ImageReady will be obsorted by Photoshop.Freehand has some very nice features.
Absorbed? That would be good. I never understood the use of two virtually identical Photoshop clones. As for Freehand, this software is a close second behind Lotus Notes for worst interface design award IMO. Basically it's a very low-budget copy of Illustrator.
For instance: The tool palette has shortcut key suggestions but they don't even work, so you can't use the keyboard to switch tools like you would in Photoshop or Illustrator. Hindrance? Also, Macromedia released an update for FreeHand MX that basically rolled it back to the previous version, GUI and all. What does that say about software quality? ;)
In fact I am also quite worry about the future for Flex as it is a real pity if the product line will no longer be supported.
Adobe is proficient in desktop publishing market and server side products like JRun, ColdFusion and Flex are not yet the mainstream products for Macromedia. If the product lines are again reviewed by Adobe it may choose to give up those they are not really proficient in.
A typical Hong Konger sees a dim future ahead. That's why I am working
harder to gain an edge under this adverse circumstance.
I would imagine Dreamweaver and Flash are safe. Contribute might be safe by association with Dreamweaver. But fireworks and freehand are probably in trouble.
I would imagine Dreamweaver and Flash are safe.
Adobe has GoLive - direct competitor to Dreamweaver.
I think only Flash will survive.
I like flash/firework interface compared to photoshop. Well in hands of adobe i fear if they will make flash like photoxhop.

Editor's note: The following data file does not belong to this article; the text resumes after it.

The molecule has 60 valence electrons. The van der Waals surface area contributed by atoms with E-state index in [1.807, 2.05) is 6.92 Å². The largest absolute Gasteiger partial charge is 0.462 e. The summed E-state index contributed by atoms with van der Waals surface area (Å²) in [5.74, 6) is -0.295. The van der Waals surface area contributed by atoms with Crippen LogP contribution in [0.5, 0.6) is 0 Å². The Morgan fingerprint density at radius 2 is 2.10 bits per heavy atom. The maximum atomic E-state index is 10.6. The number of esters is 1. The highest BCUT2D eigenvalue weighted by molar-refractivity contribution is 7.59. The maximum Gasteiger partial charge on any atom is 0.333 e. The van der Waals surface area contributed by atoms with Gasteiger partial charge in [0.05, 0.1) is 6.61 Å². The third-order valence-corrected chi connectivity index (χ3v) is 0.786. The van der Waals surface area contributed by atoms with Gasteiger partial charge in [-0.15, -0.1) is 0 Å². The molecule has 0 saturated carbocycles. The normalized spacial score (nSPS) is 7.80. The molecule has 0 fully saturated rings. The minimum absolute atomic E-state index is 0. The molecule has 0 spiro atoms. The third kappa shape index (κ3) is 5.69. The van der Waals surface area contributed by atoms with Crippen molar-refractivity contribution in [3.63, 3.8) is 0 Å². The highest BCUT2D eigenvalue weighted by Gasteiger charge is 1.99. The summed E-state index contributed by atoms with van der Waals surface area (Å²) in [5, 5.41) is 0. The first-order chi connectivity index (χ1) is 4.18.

About JRun: it's already dead... Macromedia has not ported it to J2EE 1.4 and does not intend to do so... so goodbye Jrun.
About CF: I am curious to know what will happen to it.
I thought ColdFusion was going to be ported to a J2EE environment (maybe it already is), so if JRun is dead, CF is probably dead as well.
It is already so. We have a lot of users for our JSP tags from CF world. Ant they are removing white spaces with out Trim filter too.
About JRun: it's already dead... Macromedia has not ported it to J2EE 1.4 and does not intend to do so... so goodbye Jrun.About CF: I am curious to know what will happen to it.
I thought they already ported it to JSP tags. If you look at the output from the latest CF, it has a ton of extra carriage returns, which is the result of JSP tags. It's kinda funny, since some friends and I were joking CF should port to servlets in 2K.
JRun and CF aren't any thread to Adobe's product focus. If it doesn't want them, it might well sell them on?
If Adobe are fighting Microsoft in the documentation processing area are any of the following likely to pass ?
1) Increased interest in Linux porting of web development tools such as Dreamweaver. Adobe have one product already written with a QT based front end.
2) Earlier Xforms support in Dreamweaver. ( perhaps Adobe have their own proprietary way of doing this though )
3) Regarding Fireworks, do Adobe have a better vector art
program to replace it with, fireworks is not bad and also
tightly integrated with Dreamweaver.